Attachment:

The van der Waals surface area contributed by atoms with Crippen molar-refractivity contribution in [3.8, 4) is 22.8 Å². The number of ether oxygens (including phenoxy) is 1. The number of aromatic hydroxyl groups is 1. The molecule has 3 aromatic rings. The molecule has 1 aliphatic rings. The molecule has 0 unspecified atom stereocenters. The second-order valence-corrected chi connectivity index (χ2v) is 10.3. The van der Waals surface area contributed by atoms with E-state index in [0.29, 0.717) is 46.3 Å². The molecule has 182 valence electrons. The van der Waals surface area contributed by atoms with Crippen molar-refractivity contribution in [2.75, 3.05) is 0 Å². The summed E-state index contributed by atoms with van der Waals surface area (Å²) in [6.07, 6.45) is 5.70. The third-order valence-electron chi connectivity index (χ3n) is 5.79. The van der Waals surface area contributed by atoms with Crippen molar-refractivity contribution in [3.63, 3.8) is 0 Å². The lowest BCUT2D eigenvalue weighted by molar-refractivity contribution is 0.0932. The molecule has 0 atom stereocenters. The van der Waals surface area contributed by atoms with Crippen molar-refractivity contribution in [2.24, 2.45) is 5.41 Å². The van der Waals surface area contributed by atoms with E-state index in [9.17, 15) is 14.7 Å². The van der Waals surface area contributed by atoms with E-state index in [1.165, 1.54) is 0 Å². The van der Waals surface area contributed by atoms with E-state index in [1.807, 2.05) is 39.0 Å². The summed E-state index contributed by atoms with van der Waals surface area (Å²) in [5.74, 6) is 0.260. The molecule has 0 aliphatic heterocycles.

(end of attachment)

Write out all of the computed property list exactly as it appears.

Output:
The van der Waals surface area contributed by atoms with Crippen molar-refractivity contribution in [3.8, 4) is 22.8 Å². The number of ether oxygens (including phenoxy) is 1. The number of aromatic hydroxyl groups is 1. The molecule has 3 aromatic rings. The molecule has 1 aliphatic rings. The molecule has 0 unspecified atom stereocenters. The second-order valence-corrected chi connectivity index (χ2v) is 10.3. The van der Waals surface area contributed by atoms with E-state index in [0.29, 0.717) is 46.3 Å². The molecule has 182 valence electrons. The van der Waals surface area contributed by atoms with Crippen molar-refractivity contribution in [2.75, 3.05) is 0 Å². The summed E-state index contributed by atoms with van der Waals surface area (Å²) in [6.07, 6.45) is 5.70. The third-order valence-electron chi connectivity index (χ3n) is 5.79. The van der Waals surface area contributed by atoms with Crippen molar-refractivity contribution in [3.63, 3.8) is 0 Å². The lowest BCUT2D eigenvalue weighted by molar-refractivity contribution is 0.0932. The molecule has 0 atom stereocenters. The van der Waals surface area contributed by atoms with Crippen molar-refractivity contribution in [2.24, 2.45) is 5.41 Å². The van der Waals surface area contributed by atoms with E-state index in [9.17, 15) is 14.7 Å². The van der Waals surface area contributed by atoms with E-state index in [1.165, 1.54) is 0 Å². The van der Waals surface area contributed by atoms with E-state index in [1.807, 2.05) is 39.0 Å². The summed E-state index contributed by atoms with van der Waals surface area (Å²) in [5.74, 6) is 0.260. The molecule has 0 aliphatic heterocycles.